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Ivory Coast crisis: As it happened - Wednesday 6 April

  • Forces opposed to disputed President Laurent Gbagbo have attacked his residence - where he and his family are said to be sheltering - but been repelled after the breakdown of talks trying to secure his surrender
  • Fighters backing the internationally-recognised winner of November's presidential poll, Alassane Ouattara, have said they will not kill Mr Gbagbo if they are able to seize him; Mr Gbagbo's supporters say his enemies want to assassinate him
  • French Foreign Minister Alain Juppe said negotiations with Mr Gbagbo's entourage had broken down as a result of the incumbent president's "intransigence"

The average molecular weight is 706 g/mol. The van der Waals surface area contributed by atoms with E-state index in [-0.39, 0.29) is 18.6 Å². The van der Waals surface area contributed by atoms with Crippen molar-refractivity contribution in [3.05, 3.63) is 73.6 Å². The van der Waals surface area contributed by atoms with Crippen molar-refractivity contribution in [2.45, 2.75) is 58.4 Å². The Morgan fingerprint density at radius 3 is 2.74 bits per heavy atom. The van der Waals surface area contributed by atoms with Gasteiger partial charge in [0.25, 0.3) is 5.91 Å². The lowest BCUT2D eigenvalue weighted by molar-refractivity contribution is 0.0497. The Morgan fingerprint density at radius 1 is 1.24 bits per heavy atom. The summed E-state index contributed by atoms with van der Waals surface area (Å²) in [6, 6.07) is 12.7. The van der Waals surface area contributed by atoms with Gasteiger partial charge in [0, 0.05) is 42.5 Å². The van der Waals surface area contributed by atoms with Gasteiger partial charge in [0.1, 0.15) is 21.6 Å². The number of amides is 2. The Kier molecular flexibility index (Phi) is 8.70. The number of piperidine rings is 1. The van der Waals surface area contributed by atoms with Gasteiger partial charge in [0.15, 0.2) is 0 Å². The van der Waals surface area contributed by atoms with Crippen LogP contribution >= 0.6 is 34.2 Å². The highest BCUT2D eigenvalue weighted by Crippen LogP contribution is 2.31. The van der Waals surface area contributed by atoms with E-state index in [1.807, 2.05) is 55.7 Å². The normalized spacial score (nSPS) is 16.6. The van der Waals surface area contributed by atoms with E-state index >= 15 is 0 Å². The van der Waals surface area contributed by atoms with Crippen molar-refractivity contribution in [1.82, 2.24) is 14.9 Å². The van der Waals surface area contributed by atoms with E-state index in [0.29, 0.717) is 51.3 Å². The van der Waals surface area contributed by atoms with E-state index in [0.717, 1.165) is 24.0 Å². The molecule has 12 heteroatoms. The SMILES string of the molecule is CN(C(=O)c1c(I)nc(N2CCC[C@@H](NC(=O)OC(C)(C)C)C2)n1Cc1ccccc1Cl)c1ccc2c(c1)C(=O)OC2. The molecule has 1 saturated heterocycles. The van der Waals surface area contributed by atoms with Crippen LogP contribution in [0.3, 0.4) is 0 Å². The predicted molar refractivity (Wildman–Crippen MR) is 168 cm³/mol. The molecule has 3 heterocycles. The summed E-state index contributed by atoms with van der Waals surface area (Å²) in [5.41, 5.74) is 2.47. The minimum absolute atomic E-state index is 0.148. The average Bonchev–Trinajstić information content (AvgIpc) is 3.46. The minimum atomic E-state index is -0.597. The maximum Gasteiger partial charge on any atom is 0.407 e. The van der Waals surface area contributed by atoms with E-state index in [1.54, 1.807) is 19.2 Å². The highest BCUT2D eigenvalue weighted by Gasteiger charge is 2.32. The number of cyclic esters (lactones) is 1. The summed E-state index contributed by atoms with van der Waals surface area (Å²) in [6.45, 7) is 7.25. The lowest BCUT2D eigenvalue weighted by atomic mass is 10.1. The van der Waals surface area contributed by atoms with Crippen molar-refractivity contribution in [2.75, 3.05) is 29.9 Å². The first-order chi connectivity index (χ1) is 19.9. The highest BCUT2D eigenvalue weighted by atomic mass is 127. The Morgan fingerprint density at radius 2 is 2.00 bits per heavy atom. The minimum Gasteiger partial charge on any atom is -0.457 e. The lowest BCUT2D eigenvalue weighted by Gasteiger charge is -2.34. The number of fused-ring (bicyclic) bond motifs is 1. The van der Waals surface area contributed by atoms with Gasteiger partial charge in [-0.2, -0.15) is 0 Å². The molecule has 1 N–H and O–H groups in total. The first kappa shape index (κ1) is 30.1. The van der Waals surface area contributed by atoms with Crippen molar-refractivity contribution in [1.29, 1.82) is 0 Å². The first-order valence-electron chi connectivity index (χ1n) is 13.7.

• Earlier this week, UN and French helicopters attacked heavy artillery sites near the presidential residence, backed by a UN resolution authorising force to protect civilians and defend UN staff
  • Mr Gbagbo insists he won last November's presidential vote, but the Ivorian election commission found that Mr Ouattara was the winner, and that result was certified by the UN
  • Live page reporters: Michael Hirst, Olivia Lang, Zoe Murphy and David Walker
  • All times GMT

1800 With Laurent Gbagbo stubbornly clinging on in the bunker of his presidential palace, it looks - once again - like we are unlikely to see a resolution to the crisis in Ivory Coast tonight. We're going to close our minute-by-minute coverage for now, but there will be regular updates on the BBC news website throughout the night. Thanks for following developments with the BBC.